RFID will benefit suppliers, promises Wal-Mart

Wal-Mart Stores has concluded its three-day RFID event for suppliers this week with additional RFID product tag compliance dates...

Wal-Mart Stores has concluded its three-day RFID event for suppliers this week with additional RFID product tag compliance dates for first and second tier suppliers

The original date of January 2005 for suppliers shipping products to any of three specified distribution centres and 150 stores remain. By June 2005, three additional distribution centres will be added and another 100 stores. By October 2005, 800 stores receiving products from suppliers must have RFID tags in place. 

The next 200 suppliers, tier 2, will have until 1 January 2006, to meet tier 1's October deadline, according to Steve Brown, executive vice-president of business development at Acsis. 

The big message from Wal-Mart to all of its suppliers was that tagging products will not only benefit Wal-Mart but will have value for them as well. Wal-Mart executives promised that they intended to create a feedback mechanism to share data on the movement of their products that was not available with simple bar code reads. 

RFID readers will now be deployed at the back door of its stores so that suppliers will know when goods have arrived. In addition, another RFID tag will be placed at the entrance to the sales floor so a supplier can tell what is on the sales floor and what is left in the backroom.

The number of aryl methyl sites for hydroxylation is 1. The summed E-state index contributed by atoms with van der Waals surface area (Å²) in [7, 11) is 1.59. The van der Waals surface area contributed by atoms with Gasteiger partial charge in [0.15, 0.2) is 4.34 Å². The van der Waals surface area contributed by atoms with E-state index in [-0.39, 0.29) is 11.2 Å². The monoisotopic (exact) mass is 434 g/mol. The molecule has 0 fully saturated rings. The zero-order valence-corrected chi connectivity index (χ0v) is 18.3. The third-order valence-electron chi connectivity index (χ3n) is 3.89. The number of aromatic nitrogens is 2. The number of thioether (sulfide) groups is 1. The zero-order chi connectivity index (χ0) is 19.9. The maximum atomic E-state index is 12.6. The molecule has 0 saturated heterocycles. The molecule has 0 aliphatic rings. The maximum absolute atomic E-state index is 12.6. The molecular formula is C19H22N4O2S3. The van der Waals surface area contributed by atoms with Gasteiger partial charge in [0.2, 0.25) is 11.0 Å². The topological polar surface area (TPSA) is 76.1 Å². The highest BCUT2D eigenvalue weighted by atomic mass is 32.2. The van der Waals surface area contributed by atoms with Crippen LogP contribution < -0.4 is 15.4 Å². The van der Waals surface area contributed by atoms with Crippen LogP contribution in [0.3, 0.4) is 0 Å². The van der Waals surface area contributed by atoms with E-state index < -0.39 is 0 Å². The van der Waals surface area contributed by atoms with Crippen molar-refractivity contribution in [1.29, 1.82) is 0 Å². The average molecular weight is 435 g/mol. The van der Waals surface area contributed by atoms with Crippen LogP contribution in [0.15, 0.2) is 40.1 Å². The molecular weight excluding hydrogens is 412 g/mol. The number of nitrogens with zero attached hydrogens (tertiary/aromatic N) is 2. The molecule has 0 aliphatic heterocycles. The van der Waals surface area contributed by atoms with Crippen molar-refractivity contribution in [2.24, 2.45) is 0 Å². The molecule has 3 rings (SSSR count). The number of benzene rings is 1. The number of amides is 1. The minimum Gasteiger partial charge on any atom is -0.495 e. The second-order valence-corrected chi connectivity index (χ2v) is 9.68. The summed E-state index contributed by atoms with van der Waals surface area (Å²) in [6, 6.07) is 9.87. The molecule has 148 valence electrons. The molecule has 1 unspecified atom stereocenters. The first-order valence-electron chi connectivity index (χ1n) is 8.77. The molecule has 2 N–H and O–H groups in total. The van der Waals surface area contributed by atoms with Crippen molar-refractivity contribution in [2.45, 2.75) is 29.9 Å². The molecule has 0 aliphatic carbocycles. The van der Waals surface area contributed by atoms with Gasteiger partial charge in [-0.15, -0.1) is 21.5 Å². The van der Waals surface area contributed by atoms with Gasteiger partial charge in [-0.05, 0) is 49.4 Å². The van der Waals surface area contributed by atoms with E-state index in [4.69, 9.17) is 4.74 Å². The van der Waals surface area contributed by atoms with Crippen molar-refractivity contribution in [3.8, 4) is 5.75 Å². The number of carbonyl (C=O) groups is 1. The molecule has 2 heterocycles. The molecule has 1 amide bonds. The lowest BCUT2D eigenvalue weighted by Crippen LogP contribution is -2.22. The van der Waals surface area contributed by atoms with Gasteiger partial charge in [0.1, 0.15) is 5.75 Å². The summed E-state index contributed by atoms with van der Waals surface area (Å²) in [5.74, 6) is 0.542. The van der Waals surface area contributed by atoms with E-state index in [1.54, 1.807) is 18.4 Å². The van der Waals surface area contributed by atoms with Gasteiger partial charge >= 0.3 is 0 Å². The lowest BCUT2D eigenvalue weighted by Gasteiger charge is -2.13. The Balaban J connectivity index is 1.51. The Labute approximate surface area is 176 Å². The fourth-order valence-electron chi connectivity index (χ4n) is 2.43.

This type of information will give suppliers a good read on their inventory and sales velocity and give them more demand signals for forecasting. 

However, Jeff Woods, principal analyst at Gartner Group, said the additional data does not ensure that suppliers will do replenishment any better than before. 

"We already know how much inventory is in the store and what is moving out. What's new is what is in the back and what is in the front [of the store]. But we don’t know if that is really enough to justify all these RFID tags. It is not clear," Woods said. 

Wal-Mart has predicted a plummet in the cost of tags from a high of 50 cents now to five cents by 2006. However, Gartner predicted a far slower decline to 20 cents per tag within the next five years. 

Wal-Mart also promised that it would place RFID tags on point of purchase displays usually used as end caps in stores during promotions. 

Merchandisers spend a lot effort on promotional end caps which often become high-priced shelves in the back room rather than being displayed in the store in a timely manner. 

"Now with RFID you can track compliance with the promotion," Brown said.

Chris Easton, director of business development at ObjectStore, a division of Progress Software, said that in order to share this kind of data Wal-Mart will need to create a service-oriented architecture to have the various suppliers systems interoperate with Wal-Mart.

"Wal-Mart can make that available as a service for the suppliers to query as required," Easton said. 

However, while Wal-Mart plans to create an automated way to extract information out of its supplier portal being put in place, the industry still does not have any standards about handling data and suppliers still need to build repositories to place the data in, said Woods. 

Suppliers are waiting to see the data that comes out of Wal-Mart's Dallas trial to see if there is there will be a return on their future investment, he said.

Ephraim Schwartz writes for Infoworld

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